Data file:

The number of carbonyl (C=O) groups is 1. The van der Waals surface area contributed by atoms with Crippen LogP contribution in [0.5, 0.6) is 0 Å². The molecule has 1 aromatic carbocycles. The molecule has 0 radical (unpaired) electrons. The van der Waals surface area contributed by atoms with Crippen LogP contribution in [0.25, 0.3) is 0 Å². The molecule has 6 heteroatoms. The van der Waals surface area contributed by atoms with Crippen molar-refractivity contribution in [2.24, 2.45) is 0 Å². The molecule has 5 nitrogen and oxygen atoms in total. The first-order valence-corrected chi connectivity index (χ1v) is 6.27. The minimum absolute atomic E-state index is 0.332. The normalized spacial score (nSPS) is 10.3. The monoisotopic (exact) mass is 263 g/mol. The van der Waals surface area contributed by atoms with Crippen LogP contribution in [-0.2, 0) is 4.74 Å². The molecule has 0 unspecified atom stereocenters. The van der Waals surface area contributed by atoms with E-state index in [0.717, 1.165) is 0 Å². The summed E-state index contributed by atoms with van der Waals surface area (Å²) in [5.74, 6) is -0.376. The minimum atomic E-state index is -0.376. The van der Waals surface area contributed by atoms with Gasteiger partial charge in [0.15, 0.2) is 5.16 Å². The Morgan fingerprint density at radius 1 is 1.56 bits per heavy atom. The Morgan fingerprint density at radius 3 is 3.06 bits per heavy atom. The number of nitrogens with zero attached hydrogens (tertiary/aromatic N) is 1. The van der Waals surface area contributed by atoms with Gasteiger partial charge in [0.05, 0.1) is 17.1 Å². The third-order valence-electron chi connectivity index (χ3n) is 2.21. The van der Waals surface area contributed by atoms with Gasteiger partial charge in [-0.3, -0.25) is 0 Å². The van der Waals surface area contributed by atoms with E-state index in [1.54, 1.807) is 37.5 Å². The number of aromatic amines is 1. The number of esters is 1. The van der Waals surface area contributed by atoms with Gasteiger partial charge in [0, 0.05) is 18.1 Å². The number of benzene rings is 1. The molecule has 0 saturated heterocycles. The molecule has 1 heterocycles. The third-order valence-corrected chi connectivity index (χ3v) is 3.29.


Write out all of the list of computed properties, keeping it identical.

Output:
The number of carbonyl (C=O) groups is 1. The van der Waals surface area contributed by atoms with Crippen LogP contribution in [0.5, 0.6) is 0 Å². The molecule has 1 aromatic carbocycles. The molecule has 0 radical (unpaired) electrons. The van der Waals surface area contributed by atoms with Crippen LogP contribution in [0.25, 0.3) is 0 Å². The molecule has 6 heteroatoms. The van der Waals surface area contributed by atoms with Crippen molar-refractivity contribution in [2.24, 2.45) is 0 Å². The molecule has 5 nitrogen and oxygen atoms in total. The first-order valence-corrected chi connectivity index (χ1v) is 6.27. The minimum absolute atomic E-state index is 0.332. The normalized spacial score (nSPS) is 10.3. The monoisotopic (exact) mass is 263 g/mol. The van der Waals surface area contributed by atoms with Crippen LogP contribution in [-0.2, 0) is 4.74 Å². The molecule has 0 unspecified atom stereocenters. The van der Waals surface area contributed by atoms with E-state index in [0.717, 1.165) is 0 Å². The summed E-state index contributed by atoms with van der Waals surface area (Å²) in [5.74, 6) is -0.376. The minimum atomic E-state index is -0.376. The van der Waals surface area contributed by atoms with Gasteiger partial charge in [0.15, 0.2) is 5.16 Å². The Morgan fingerprint density at radius 1 is 1.56 bits per heavy atom. The Morgan fingerprint density at radius 3 is 3.06 bits per heavy atom. The number of nitrogens with zero attached hydrogens (tertiary/aromatic N) is 1. The van der Waals surface area contributed by atoms with Gasteiger partial charge in [0.05, 0.1) is 17.1 Å². The third-order valence-electron chi connectivity index (χ3n) is 2.21. The van der Waals surface area contributed by atoms with Gasteiger partial charge in [-0.3, -0.25) is 0 Å². The van der Waals surface area contributed by atoms with E-state index in [1.54, 1.807) is 37.5 Å². The number of aromatic amines is 1. The number of esters is 1. The van der Waals surface area contributed by atoms with Gasteiger partial charge in [0, 0.05) is 18.1 Å². The number of benzene rings is 1. The molecule has 0 saturated heterocycles. The molecule has 1 heterocycles. The third-order valence-corrected chi connectivity index (χ3v) is 3.29.